By Ryan Yousefi
By Chuck Strouse
By Terrence McCoy
By Terrence McCoy
By Terrence McCoy
By Michael E. Miller
By Kyle Munzenrieder
By Michael E. Miller
One of the islands in Biscayne Bay just north of the Julia Tuttle Causeway appears to have come down with a bad case of mange. Once bushy and verdant, it's now relatively barren. The island's most prominent feature is a yellow backhoe.
"We're basically giving the island a face-lift," explains Gary Milano, a biologist for the Metro-Dade Department of Environmental Resources Management (DERM). Three weeks ago a contractor began tearing up the isle, which these days is commonly called Morningside Island but for years was referred to as Island No. 2, from the numerical system used by Christo, the artist who wreathed the archipelago in pink polypropylene. During the eleven-week construction project, the contractor will eradicate exotic vegetation, replace it with native flora, and stabilize the shoreline with bulwarks of limestone boulders. The county has done the same to eight other islands in Biscayne Bay and plans to overhaul at least four more, Milano says.
The project is part of a larger effort to restore the environmental well-being of the bay. In the early Eighties, scientists determined that one of the biggest threats to the water body was turbidity, a clouding of the water caused by sediment. This problem is a result of shoreline erosion and prevents light from penetrating the water. No light means no sea grass. No sea grass means the loss of a natural water filter, not to mention the loss of an essential habitat and food source for sea life.
The scientists concluded that the sediment, in large part, was coming from the uninhabited bay islands, most of which were created from limestone and soil dredged from the bay's bottom during the digging of the Intracoastal Waterway in the early 1900s. Waves caused by storms and passing boats were eroding the islands' banks and washing silt into the water. DERM engineers have combated the erosion by lining the islands' edges with limestone boulders, which absorb the force of the waves and also help prevent soil from washing into the bay.
In addition to these fortification efforts, DERM has redesigned the islands to improve natural habitats for wildlife and to make them more accessible to boaters. The finished islands now have picnic areas, chickee huts, barbecue pits, volleyball courts, and nature trails. (Funding for the restoration and enhancement project is split evenly between county and state sources.)
Even though contractors have been at work for three weeks, plans for Morningside Island are not entirely set. Milano says the contractor will space six limestone-boulder barriers around the island and will build a low dune along the eastern side. There will also be a picnic area with a simple shelter, and a layer of sand blanketing the island. Finally, there will be some trees and shrubs. How many, though, and of what variety are the subject of some debate.
The working plan calls for about 50 different native species of flora, ranging from sea oats to saw palmetto to sea grapes to gumbo-limbo -- more than 2500 plants in all. The selection, ecologically speaking, is a vast improvement because it includes plants that are saltwater tolerant and provide food, such as berries, for birds, Milano says. The list includes several endangered plant species that the biologist hopes will take root and become a source of seedlings for other planting projects around Dade. Milano wants to create a "coastal-strand community" that would not be as densely vegetated as the island was pre-backhoe, but would be far from denuded.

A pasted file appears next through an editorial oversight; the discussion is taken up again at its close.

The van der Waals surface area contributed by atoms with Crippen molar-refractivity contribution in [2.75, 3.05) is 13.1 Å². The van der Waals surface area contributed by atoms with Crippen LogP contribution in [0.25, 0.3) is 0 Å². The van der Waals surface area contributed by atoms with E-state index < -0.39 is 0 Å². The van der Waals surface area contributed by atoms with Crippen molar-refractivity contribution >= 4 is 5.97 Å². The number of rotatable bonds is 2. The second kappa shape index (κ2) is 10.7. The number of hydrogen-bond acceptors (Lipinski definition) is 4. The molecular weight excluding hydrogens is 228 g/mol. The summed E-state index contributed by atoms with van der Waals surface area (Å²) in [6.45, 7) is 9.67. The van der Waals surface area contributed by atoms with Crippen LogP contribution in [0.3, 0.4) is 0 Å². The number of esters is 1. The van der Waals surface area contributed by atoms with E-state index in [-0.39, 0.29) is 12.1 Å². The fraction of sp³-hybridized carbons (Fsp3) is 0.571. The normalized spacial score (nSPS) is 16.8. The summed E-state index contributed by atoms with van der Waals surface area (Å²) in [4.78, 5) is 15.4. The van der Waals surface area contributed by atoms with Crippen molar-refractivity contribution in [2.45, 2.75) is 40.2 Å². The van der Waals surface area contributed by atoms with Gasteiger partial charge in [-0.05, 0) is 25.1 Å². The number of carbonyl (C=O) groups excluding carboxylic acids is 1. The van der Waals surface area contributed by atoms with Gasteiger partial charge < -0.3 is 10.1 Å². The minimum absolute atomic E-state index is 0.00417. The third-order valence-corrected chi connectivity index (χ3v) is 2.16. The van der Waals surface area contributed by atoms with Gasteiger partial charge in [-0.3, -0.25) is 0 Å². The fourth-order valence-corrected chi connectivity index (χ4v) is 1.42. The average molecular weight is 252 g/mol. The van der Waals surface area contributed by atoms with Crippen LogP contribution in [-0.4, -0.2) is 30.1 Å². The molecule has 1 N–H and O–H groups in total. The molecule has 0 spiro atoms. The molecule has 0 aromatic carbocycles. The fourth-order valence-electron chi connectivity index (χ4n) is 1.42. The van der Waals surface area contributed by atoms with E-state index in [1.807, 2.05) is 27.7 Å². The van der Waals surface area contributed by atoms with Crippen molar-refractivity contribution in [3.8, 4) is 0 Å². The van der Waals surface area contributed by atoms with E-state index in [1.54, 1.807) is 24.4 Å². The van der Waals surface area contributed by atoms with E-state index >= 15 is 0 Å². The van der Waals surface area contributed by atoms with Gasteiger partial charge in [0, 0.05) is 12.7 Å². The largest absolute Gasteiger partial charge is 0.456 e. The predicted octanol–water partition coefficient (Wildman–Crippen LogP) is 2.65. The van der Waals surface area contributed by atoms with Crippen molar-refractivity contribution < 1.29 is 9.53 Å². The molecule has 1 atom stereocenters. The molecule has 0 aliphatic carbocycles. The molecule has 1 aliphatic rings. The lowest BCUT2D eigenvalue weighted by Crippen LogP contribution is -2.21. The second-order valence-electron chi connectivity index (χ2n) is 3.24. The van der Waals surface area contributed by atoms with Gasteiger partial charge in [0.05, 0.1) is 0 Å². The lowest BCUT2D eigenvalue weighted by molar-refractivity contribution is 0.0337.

If one vocal group of citizens has its way, though, the island would look like it sprang right out of a Tahitian travel brochure. The Morningside Civic Association doesn't think much of Milano's complicated vision. They want to keep it simple: coconut palms, sand, and picnic tables. That's all. "We would very much like to see a tropical, South Pacific sort of setting," explains Elvis Cruz, a long-time Morningside resident who is serving as the association's liaison to DERM. "I would prefer that it look like Crandon Park beach."
Cruz argues that his unembroidered design is both more aesthetically pleasing and less of a hindrance to boaters trying to beach their vessels for a weekend barbecue. He disdains the unmanicured landscaping on DERM's other renourished spoil islands, describing the densely foliaged Sandspur Island, located just west of Haulover Cut, as "an overgrown lot."
Nor does he think much of DERM's stringent prohibition of exotic flora. "The DERM people have a fashionable, politically correct, environmentally enthusiastic attitude toward the design," he complains. "Any plant that is not native they consider bad. It's what I call 'plant genocide.' It's environmental fanaticism." Environmental regulators, however, argue that exotics like melaleuca, Brazilian pepper, and Australian pine are a scourge because they spread quickly, squeeze out indigenous species, and furnish only limited habitats for wildlife. The problem is so chronic in the region that Dade County, the State of Florida, and the federal government have intensive eradication programs for exotic flora. (Ironically, coconut palms -- a botanical icon of South Florida -- are non-native species but are not considered a nuisance; DERM's plans call for 40 of them on Morningside Island.)